Not all scientists are against Starlink: researchers have used it to create an alternative GPS with greater coverage
The Starlink constellation of satellites, which aspires to have up to 42,000 satellites, is a project that is as attractive (for its promises) as it is criticized (by astronomers, but not the entire scientific community sees it with bad eyes. Specifically, a group of scientists of the University of Ohio (USA) assure that with systems like Starlink there may be a very competent alternative GPS.
The idea comes precisely from one of the forts that hope to have these constellations of minisatellites: a brutal coverage. Something that represents one of the few limitations that the GPS system already has to locate (us) when a complicated area is interested in which the signal does not reach.
That mini-satellites not only provide high connection speeds
GPS is a very popular and widely used location system, but it is neither the only one nor is it perfect. In fact, in recent years we have seen several attempts at alternative systems seeking to cover the limitations of GPS, such as location within a building or the alternative that MIT investigated to modulate signals even underwater, designed for oceans.
In this case, they explain in Science, the idea is to find a location system that works in complicated places in terms of the arrival of the signal such as forests, jungles or canyons. Especially thinking of researchers who turn to GPS to locate animals or monitor earthquakes, they point out.
The advantage of satellites such as Starlink’s is that they orbit closer than those responsible for establishing the networks GPS (of the Department of Defense of the United States), Galileo (of the European Union), BeiDou (China) or GLONASS (Russia). When explaining the differences between them we saw that they were not too many and that it was almost a matter more linked to the control of each one, although Galileo promises to be five times more precise than GPS, and the idea of resorting to the constellations of satellites.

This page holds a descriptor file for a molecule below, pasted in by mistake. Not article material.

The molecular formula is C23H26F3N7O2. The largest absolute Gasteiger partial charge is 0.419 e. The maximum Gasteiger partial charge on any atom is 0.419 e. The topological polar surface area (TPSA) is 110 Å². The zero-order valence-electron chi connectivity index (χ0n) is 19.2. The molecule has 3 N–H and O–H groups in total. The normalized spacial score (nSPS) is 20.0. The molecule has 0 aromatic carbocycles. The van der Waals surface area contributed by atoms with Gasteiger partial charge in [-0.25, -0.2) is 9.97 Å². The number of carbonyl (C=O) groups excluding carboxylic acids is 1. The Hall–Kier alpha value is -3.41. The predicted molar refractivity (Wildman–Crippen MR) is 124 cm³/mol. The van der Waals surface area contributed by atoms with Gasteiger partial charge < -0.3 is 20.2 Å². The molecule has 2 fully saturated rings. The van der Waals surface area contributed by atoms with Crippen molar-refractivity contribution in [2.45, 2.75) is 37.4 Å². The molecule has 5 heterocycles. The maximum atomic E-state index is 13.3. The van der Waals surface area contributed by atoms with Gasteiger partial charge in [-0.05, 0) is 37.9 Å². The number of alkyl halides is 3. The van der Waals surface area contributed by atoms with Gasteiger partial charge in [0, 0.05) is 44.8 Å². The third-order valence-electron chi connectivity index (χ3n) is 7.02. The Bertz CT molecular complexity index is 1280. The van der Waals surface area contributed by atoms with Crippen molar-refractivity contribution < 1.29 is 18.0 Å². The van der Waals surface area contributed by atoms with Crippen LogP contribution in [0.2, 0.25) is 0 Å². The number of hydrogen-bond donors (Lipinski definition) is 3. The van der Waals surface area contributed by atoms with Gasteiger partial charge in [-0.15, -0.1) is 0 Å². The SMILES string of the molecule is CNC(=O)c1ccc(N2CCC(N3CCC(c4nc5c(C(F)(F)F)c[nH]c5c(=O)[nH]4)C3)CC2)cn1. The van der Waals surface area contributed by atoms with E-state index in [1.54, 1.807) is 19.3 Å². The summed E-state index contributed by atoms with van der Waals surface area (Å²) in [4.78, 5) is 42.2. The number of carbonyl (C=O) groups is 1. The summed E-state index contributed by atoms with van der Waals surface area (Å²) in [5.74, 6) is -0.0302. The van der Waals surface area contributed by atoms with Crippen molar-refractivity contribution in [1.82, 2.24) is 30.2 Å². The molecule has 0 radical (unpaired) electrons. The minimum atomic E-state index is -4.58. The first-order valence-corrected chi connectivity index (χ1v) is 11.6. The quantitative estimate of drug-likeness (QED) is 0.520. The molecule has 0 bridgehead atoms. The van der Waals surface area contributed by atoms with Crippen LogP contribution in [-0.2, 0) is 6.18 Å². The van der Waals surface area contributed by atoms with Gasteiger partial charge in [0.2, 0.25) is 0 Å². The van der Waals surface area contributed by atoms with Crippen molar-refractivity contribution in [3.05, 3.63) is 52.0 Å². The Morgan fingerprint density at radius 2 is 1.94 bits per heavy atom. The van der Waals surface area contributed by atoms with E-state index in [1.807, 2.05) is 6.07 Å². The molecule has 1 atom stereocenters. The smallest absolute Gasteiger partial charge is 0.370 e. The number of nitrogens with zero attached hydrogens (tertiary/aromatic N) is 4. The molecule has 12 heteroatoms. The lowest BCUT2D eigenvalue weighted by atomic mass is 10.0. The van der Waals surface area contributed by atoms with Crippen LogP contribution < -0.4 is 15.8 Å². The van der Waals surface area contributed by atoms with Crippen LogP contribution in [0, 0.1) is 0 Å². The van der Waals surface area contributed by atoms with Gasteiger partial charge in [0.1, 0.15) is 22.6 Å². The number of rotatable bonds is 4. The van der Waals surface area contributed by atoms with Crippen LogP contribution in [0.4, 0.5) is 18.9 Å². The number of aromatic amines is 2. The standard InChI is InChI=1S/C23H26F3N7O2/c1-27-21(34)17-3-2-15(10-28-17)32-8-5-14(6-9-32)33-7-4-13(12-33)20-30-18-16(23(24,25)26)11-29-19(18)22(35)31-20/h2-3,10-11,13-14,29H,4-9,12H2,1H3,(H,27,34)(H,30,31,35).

Counting on previous experiences with the Orbcom and Iridium Communications satellites, managing to use them for localization, the team led by Zak Kassas (an electrical engineer at the University of Ohio) has used a small receiver for the electromagnetic waves that these satellites send out. They detail that no need to decrypt what is being sent (personal data, web content, etc.), since what is important is to use the signals to determine the distance to these satellites.
Something to keep in mind is the doppler effect that is created by the (relative) movement of the satellite itself, by which the waves are lengthened or compressed. An effect that is often exemplified by that distortion of the sound that we perceive when we hear the siren of an ambulance and we perceive a change as it approaches or moves away.
This effect is what they have used to calculate the location on the earth’s surface, achieving a margin of error of 10 meters, as they assure. It is not an unprecedented precision nor does it improve what was obtained with other systems, but the point is that the coverage is better due to the abundance that the constellations are expected to have.
Hence, these scientists, unlike the astronomers we mentioned at the beginning, do want Starlink (or another company) to plague the skies with its minisatellites, as Kassas expressed. In fact, Starlink is not alone, far from it. We know about the Amazon project, OneWeb and even a European Union project, although it seems that the latter two will somehow converge.
So we will see if finally these constellations present a more useful alternative for those groups that would appreciate a location signal where right now there is none. At the same time, the rest of the systems are also trying to improve themselvesSeeing for example the promise that GPS will be more accurate. Without a doubt, everything looks like we can be well signed, wherever we go.